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Helena Astafieva, right, and her son Denys Astafiev, in Ankara, Turkey, on March 3. Ms. Astafieva was diagnosed with treatable pancreatic cancer and went to Istanbul for a week of chemotherapy treatment, her son joining, to take care of her.Handout

A Ukrainian-Canadian man living in Ottawa says his cancer-stricken sister and her son are stranded in Turkey and have been denied immediate help by Canada, Turkey and the UN refugee agency. The woman was undergoing cancer treatment in Turkey when war broke out at home in Ukraine.

Kostyantyn Prokhorovych, 51, said his sister Helena Astafieva, 49, has been diagnosed with pancreatic cancer. She had travelled from Odesa, Ukraine, to Istanbul for a week of chemotherapy. Her son, Denys Astafiev, 25, accompanied her to help with her care. But while there, Russia invaded Ukraine and now they cannot return home.

“I am desperately trying to get them somehow sent to Canada, so I could take care of them,” Mr. Prokhorovych said. But his sister and her son ran into bureaucratic red tape and did not find any helpful guidance at either the Canadian consulate and embassy in Turkey, the United Nations High Commissioner for Refugees, or the Turkish agency that must approve potential refugee applications.

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Ms. Astafieva is very weak and can barely walk after chemo. Her brother said he found it shocking that she and her son “were denied help by the Canadian government institutions and UN organization for refugees.”

It is common for Ukrainians to travel to Turkey for medical treatment, Mr. Prokhorovych said, as there are more specialists available in that country. His sister had been going to Istanbul for treatment prior to the outbreak of war.

Mr. Prokhorovych said he suggested she and her son go to the Canadian consulate in Istanbul to tell officials that they have a relative in Canada who can support them. The consulate refused to meet with them, he said, because the consulate does not deal with visas and suggested they seek help from the Canadian embassy in Ankara.

He said he e-mailed the embassy, explaining his sister’s situation and asking for an appointment. Ms. Astafieva and her son flew to Ankara the same day. The next morning, Mr. Prokhorovych said, he received a response from the embassy explaining how to become a refugee in Canada.

The e-mail Mr. Prokhorovych received says that to be considered in one of the refugee programs, a case must either be referred by the local office of the United Nations High Commissioner for Refugees (UNHCR) or privately sponsored by a group in Canada.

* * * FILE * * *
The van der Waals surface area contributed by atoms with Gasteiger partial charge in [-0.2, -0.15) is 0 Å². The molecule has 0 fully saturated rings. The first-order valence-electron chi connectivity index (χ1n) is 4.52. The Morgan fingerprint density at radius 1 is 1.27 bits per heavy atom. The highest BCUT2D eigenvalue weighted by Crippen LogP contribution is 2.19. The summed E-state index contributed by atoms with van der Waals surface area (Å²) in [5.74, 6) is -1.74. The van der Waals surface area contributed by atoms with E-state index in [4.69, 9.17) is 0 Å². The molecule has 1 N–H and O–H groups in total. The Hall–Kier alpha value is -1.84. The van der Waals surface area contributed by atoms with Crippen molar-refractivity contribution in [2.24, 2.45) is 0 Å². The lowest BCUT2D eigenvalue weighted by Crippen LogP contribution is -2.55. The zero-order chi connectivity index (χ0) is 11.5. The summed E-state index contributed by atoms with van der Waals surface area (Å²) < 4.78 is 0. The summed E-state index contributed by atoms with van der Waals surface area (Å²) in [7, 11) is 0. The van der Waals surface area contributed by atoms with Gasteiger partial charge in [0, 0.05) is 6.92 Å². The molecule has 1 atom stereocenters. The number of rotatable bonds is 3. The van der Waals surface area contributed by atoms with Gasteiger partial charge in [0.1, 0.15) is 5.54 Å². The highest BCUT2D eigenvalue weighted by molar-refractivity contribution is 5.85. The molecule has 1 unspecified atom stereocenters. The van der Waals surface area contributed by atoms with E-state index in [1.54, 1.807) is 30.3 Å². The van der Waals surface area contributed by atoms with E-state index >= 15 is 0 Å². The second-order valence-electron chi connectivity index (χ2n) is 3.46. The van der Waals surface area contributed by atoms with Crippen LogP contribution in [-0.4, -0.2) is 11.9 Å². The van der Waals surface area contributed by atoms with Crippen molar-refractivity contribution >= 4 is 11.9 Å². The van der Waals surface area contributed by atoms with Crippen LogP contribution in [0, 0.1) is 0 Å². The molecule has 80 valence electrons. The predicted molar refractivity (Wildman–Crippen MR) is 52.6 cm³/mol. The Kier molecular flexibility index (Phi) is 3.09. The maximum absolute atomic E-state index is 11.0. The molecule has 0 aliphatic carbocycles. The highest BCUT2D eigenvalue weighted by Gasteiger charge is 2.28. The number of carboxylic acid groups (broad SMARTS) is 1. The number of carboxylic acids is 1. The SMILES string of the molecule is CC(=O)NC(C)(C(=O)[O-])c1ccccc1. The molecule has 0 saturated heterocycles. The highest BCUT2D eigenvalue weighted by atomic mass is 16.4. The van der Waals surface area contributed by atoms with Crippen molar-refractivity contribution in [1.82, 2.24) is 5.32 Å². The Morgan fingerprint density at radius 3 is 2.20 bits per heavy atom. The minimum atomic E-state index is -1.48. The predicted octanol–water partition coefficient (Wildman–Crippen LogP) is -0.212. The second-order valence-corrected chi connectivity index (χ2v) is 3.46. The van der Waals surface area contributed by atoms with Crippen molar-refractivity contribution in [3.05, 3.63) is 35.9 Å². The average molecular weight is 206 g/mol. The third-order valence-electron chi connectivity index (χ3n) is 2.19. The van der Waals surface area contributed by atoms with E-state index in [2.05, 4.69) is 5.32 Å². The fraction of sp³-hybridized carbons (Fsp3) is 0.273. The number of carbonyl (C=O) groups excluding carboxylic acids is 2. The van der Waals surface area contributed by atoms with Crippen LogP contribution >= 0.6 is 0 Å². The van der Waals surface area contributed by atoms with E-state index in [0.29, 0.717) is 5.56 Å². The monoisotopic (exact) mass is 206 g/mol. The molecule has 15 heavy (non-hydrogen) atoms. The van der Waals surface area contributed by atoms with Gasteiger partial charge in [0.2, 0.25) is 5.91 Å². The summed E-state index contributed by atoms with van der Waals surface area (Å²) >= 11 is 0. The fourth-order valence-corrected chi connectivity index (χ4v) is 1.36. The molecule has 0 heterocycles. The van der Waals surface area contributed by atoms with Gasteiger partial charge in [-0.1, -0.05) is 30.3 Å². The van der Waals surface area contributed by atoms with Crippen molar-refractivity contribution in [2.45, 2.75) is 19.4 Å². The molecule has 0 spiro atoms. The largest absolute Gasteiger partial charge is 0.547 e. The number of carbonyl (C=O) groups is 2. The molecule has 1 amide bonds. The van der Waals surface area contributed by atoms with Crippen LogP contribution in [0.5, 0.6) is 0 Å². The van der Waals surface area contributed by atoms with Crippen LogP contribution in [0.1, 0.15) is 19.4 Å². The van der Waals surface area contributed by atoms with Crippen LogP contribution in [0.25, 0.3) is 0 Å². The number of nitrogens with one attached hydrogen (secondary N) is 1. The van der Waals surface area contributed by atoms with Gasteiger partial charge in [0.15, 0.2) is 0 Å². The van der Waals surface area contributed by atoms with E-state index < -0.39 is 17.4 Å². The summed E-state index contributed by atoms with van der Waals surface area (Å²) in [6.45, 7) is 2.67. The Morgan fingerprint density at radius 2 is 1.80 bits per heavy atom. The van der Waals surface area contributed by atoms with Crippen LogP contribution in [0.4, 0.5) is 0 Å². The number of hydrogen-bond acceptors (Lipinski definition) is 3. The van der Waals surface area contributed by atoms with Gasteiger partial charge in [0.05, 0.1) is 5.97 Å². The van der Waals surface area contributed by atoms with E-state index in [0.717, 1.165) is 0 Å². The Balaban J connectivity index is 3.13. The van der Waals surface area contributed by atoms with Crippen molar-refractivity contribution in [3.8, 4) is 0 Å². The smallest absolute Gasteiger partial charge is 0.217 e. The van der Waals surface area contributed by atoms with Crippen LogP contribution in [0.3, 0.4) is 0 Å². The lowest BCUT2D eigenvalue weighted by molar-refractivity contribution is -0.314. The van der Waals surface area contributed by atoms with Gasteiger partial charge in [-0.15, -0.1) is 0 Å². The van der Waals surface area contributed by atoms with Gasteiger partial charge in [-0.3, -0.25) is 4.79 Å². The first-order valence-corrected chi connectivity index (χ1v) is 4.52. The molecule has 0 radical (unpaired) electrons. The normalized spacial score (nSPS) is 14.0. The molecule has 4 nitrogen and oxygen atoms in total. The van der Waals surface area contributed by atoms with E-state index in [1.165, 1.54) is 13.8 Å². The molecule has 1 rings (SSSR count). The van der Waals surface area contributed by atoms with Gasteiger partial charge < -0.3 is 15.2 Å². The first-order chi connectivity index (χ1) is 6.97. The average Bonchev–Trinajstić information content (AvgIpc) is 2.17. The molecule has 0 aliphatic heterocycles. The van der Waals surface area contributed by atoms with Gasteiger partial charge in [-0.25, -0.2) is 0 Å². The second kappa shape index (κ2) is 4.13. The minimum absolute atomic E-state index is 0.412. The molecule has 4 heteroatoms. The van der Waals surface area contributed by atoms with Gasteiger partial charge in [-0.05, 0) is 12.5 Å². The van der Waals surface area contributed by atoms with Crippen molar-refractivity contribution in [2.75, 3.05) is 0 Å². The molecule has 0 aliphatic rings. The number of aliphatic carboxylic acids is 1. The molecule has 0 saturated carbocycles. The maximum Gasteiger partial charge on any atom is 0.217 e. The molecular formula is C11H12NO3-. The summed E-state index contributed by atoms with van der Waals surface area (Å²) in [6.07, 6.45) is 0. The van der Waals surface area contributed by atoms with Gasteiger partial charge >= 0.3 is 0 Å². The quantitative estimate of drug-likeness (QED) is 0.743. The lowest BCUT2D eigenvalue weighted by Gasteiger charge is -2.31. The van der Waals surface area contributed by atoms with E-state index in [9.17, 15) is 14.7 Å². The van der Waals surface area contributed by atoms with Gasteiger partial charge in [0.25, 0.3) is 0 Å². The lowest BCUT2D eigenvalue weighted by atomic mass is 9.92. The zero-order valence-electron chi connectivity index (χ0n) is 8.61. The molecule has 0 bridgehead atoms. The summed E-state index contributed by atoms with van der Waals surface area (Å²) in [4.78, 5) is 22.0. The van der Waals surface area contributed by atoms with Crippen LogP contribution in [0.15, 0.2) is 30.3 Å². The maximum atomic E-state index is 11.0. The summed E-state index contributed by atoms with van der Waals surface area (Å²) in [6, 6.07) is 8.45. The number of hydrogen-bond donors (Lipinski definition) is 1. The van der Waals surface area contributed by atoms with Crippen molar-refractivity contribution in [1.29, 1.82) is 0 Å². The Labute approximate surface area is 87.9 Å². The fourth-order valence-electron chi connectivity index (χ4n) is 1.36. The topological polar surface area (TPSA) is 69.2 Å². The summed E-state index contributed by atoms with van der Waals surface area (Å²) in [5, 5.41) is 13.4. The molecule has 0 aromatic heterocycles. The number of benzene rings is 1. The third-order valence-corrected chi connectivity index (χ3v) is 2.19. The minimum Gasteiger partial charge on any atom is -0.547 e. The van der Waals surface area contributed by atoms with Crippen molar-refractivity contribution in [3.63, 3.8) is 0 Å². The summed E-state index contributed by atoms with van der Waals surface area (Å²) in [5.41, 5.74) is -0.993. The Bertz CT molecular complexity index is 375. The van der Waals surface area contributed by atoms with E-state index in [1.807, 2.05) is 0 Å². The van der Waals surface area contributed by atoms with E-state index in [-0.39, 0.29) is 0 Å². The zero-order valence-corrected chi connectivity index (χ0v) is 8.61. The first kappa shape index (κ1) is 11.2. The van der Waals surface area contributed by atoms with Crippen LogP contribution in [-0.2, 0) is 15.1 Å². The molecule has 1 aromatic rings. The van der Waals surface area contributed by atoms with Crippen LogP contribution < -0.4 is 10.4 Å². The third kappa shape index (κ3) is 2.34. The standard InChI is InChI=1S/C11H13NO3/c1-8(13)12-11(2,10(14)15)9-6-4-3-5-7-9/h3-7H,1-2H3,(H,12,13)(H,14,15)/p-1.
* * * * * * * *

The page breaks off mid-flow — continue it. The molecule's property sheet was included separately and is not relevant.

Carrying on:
It explains that to be considered to come to Canada as a government-sponsored refugee, the applicant must register for refugee status with the UNHCR, or state authorities. In Turkey, all refugees should register with the Directorate General of Migration Management (DGMM), the e-mail continues, and the DGMM then refers cases to UNHCR for referral to a third country. UNHCR Canada confirmed that the DGGM is responsible for registering and processing international refugee applications in Turkey.

To be considered for private sponsorship, applicants must be sponsored by a group of people in Canada who volunteer to support the applicant for one year after they arrive or until they can support themselves.

Mr. Prokhorovych said he was happy to receive the e-mail giving him directions on what to do, and so he sent his sister and her son to the Directorate General of Migration Management in Ankara to register. But they were refused, he said, and were told to go to the UNHCR, where they were refused again.

He said that after a long “verbal battle” with a UNHCR employee, “they were allowed to leave their story written on the piece of paper, photocopies of their Ukrainian passports and were told to go away and go to Canadian embassy. This was shocking for me to hear.”

Immigration, Refugees and Citizenship Canada said it cannot comment on specific cases owing to privacy reasons.

Mr. Prokhorovych lives in Ottawa with his wife and son. He said they are a middle-class family, but they cannot sponsor his sister and nephew because they are concerned they will not be able to find people to support the sponsorship.

“What should I do now? My two relatives are in Turkey now without food, money and place to live,” he said.

As his sister and nephew figure out their next steps, Mr. Prokhorovych said they managed to find a fellow Ukrainian in Ankara who offered them a room to stay in.

The federal government on Thursday announced two programs to streamline the immigration process for Ukrainians. For those seeking short-term refuge, Ottawa will create a Canada-Ukraine Authorization for Emergency Travel, which will eliminate most of the normal visa requirements and could allow Ukrainians to stay in Canada for up to two years if they pass a background check and security screening. This program could be open for application in two weeks, Immigration Minister Sean Fraser said.

Canada is also setting up a family reunification program allowing relatives in this country to sponsor Ukrainians who want to move here permanently. It’s unclear how either program could apply to Ms. Astafieva and Mr. Astafiev’s case.

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